Vicks Nasal Spray Recalled

Bacterial Contamination Affects 3 Lots in U.S., U.K., Germany

Medically Reviewed by Louise Chang, MD on November 20, 2009
From the WebMD Archives

Nov. 20, 2009 - Procter & Gamble has recalled some 120,000 bottles of Vicks Sinex nasal spray because of possible bacterial contamination.

Three lots of the product are affected. The recalled products were distributed in about equal amounts, nationwide, in the U.S., the U.K., and Germany.

The contamination was discovered in nasal spray being made at P&G's plant in Gross Gerau, Germany. Testing also identified the contamination in the lot of product distributed in the U.S.; tests of the U.K. and German products are ongoing.

The affected products are:



Product Name


United States

Vicks Sinex Vapospray 12-Hour Decongestant Ultra Fine Mist, 15 ml, Nasal Spray


United Kingdom

Vicks Sinex Micromist Aqueous Nasal Spray Solution, 15 ml



Wick Sinex Schnupfenspray Dosiersystem, 15 ml

The product's lot number is listed on both the outer carton and the bottle.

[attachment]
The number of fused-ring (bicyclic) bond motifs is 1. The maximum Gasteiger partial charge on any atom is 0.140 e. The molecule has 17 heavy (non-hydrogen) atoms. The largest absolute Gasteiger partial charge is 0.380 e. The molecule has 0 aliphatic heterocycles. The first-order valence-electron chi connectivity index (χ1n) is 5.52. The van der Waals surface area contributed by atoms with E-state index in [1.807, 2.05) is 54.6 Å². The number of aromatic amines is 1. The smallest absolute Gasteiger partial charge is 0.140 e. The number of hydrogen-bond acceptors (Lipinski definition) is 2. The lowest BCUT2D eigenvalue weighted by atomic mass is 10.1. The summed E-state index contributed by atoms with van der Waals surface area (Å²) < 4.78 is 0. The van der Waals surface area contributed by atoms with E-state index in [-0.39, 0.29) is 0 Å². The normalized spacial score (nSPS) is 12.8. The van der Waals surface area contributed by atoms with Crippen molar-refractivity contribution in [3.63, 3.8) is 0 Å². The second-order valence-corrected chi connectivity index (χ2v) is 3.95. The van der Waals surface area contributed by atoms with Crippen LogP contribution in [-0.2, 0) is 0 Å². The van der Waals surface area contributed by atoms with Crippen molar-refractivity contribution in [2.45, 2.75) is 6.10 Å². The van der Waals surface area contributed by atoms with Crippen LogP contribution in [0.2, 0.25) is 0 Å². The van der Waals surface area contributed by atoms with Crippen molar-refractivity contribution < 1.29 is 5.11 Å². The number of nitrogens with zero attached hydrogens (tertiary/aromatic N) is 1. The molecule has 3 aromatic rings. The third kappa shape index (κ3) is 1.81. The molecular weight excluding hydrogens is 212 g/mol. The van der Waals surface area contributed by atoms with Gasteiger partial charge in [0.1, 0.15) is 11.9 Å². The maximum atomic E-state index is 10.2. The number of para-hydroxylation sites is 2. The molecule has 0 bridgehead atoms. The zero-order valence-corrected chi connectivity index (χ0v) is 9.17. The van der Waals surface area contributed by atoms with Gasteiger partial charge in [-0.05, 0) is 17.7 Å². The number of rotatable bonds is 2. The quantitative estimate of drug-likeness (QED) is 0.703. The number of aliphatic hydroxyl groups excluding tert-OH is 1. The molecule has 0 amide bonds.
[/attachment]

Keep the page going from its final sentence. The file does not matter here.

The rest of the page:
If you have one of the affected bottles, throw it out. P&G offers to replace the product or to refund the cost of the product; for more information, U.S. consumers can call 877-876-7881.

P&G has not received any reports of illness due to the contamination, but it is recalling the product to ensure consumer safety, says Crystal Harrell, global external relations manager for Vicks.

"If people are normally healthy, they should be OK even if they used the affected product -- but if they are concerned, they should see their health care provider," Harrell tells WebMD. "We want people with weak or compromised immune systems or with lung disease to be aware of the dangers."

The contaminant found at the German plant is Burkholderia cepacia, a group of bacteria found in soil and water. These bacteria can be resistant to commonly used antibiotics.

However, B. cepacia poses little risk to healthy people. Infection does pose a risk to people with weakened immune systems or those with lung disease -- particularly those with cystic fibrosis. B. cepacia also causes infections in hospitalized patients.

Infection with B. cepacia can cause severe respiratory infections. Because this bug can be antibiotic resistant, treatment decisions are made on a case-by-case basis.

This isn't the first time this bug has found its way into nasal spray. It was linked to a 2004 recall of "Major Twice-A-Day 12 Hour Nasal Spray" made by Propharma Inc.

If you think you've experienced a health problem linked to use of the Vicks nasal spray, call your health care provider and report your experience to the FDA's MedWatch program at 800-FDA-0187 or at

WebMD Health News



News release, Procter & Gamble.

News release, FDA.

CDC web site.

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